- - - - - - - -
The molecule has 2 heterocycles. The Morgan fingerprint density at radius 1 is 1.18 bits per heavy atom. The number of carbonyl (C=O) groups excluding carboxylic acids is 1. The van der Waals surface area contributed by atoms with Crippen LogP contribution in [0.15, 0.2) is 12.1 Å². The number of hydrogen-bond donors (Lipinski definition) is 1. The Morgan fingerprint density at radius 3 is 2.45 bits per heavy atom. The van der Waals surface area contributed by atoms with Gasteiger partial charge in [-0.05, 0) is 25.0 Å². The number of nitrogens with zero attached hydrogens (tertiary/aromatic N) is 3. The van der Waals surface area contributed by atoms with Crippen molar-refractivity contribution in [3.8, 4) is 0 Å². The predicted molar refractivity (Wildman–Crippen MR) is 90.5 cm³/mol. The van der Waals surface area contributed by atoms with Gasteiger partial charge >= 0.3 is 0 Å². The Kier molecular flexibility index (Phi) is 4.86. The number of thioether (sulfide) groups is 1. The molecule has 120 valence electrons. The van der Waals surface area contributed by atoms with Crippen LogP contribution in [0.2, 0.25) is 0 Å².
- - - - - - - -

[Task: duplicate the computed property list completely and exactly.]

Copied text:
The molecule has 2 heterocycles. The Morgan fingerprint density at radius 1 is 1.18 bits per heavy atom. The number of carbonyl (C=O) groups excluding carboxylic acids is 1. The van der Waals surface area contributed by atoms with Crippen LogP contribution in [0.15, 0.2) is 12.1 Å². The number of hydrogen-bond donors (Lipinski definition) is 1. The Morgan fingerprint density at radius 3 is 2.45 bits per heavy atom. The van der Waals surface area contributed by atoms with Gasteiger partial charge in [-0.05, 0) is 25.0 Å². The number of nitrogens with zero attached hydrogens (tertiary/aromatic N) is 3. The van der Waals surface area contributed by atoms with Crippen molar-refractivity contribution in [3.8, 4) is 0 Å². The predicted molar refractivity (Wildman–Crippen MR) is 90.5 cm³/mol. The van der Waals surface area contributed by atoms with Gasteiger partial charge >= 0.3 is 0 Å². The Kier molecular flexibility index (Phi) is 4.86. The number of thioether (sulfide) groups is 1. The molecule has 120 valence electrons. The van der Waals surface area contributed by atoms with Crippen LogP contribution in [0.2, 0.25) is 0 Å².